- the planners doing the same. Both the shooters (team and city) lose, but the consultants and planners still get paid. Any consultant or planner using this adversarial model will lead to trouble. We recommend the consideration of the 18 Conflict Resolution Models on this web site
- The geographic market is not the issue either, not in a day of TV when teams in smaller markets can still be competitive because of shared revenue. The issue is how much revenue a stadium can generate. Stadium-only revenues will no longer suffice. Mixed-use real estate stadium complexes with stadiums as anchors are the best bet for all.
- The only consultants that should
be used are those using models that solve the problem for both sides,
recognizing that the issue is coordinating independent actors (team
and city) in the teeth of their own autonomy. Neither controls the
other. Therefore, all either/or scenarios are disasters. ONLY both/and
will win the day. As noted, the Conflict Resolution Models on this
web site can be used to resolve these unnecessary and usually falsely
- Demonstrating that a team and its stadium complex is an important asset to the community and region in BOTH quantitative economic terms AND qualitative quality of life terms
- Providing workable outside the box suggestions that will work that can come up with a resolution for all, at once, and thus being to avoid unneeded fights, obstructions, law suits, and other forms of delay.
- Include all parties, public and private, City and team, not just the city.
- Don't blame having a crummy stadium
on the City.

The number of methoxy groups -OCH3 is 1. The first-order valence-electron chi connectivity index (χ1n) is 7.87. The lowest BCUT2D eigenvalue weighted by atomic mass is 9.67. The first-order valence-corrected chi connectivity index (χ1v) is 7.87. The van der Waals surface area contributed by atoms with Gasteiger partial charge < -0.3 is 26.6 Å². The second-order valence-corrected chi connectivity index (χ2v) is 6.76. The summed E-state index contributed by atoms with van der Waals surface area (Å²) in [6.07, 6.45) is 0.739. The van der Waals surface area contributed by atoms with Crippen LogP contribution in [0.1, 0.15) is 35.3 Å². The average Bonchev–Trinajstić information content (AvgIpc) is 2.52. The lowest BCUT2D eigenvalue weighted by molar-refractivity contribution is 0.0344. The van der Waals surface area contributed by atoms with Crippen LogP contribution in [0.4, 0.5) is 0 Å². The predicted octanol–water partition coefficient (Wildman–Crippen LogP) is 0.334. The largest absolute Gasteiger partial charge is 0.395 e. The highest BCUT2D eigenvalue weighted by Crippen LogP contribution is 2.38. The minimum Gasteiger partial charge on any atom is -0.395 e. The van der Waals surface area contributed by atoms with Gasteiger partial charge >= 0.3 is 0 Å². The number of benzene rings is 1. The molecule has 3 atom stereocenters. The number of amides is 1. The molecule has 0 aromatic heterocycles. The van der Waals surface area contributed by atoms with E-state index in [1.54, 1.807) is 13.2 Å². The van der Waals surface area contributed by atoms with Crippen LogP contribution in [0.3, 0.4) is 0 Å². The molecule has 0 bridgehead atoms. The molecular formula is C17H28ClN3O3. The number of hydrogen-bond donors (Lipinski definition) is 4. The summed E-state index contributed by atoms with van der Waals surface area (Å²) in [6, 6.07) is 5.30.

- Don't say its up to the city
to fix it. Make it a joint venture.
- Praise and thank the city for all the wonderful years, and show how it can be done for the benefit of all parties, public and private, institutional and individual.
- Do a better job of showing how the team benefits the city by being an NFL team.
- Don't make the public have to fight to be a part of the discussion when it should be invited in without having to ask to be invited.
- Become more inclusive: involving county and regional participation in the new football complex AND develop new revenue streams, REGARDLESS OF WHETHER EITHER THE COUNTY OR REGION CONTRIBUTES DIRECTLY (as theyÕll contribute indirectly by helping fill the seats with fans and working to resolve transportation issues). Always leave the door open for them to return to the table to participate
- Invite a wider circle of influencers.
Bill Bradley, opposed to local funding of stadiums (talk about biting the hand that fed him) was a sponsor of the 1986 law that says 90% of stadium revenues must go to the teams. He thought this would keep local governments from taking the step. Instead of allowing shared revenues to pay for stadiums it placed the onus on local tax payers. The unintended consequence was to place greater burdens on cities and regions to keep their teams. Stadiums are local problems requiring local solutions and decision makers, and should have been left not having to deal with interference from the Feds. This is what understandably caused the feeding frenzy of stadiums and claim of owners to the revenue. Some now mistake this as owners fault. It is not. This web site shows how to resolve these conflicts. And by making the stadium an anchor of a mixed-use real estate development, it becomes a different entity. There is plenty of revenue to be generated and, thus, revenue to be made by all, whether in the form of taxes or in the form of profits.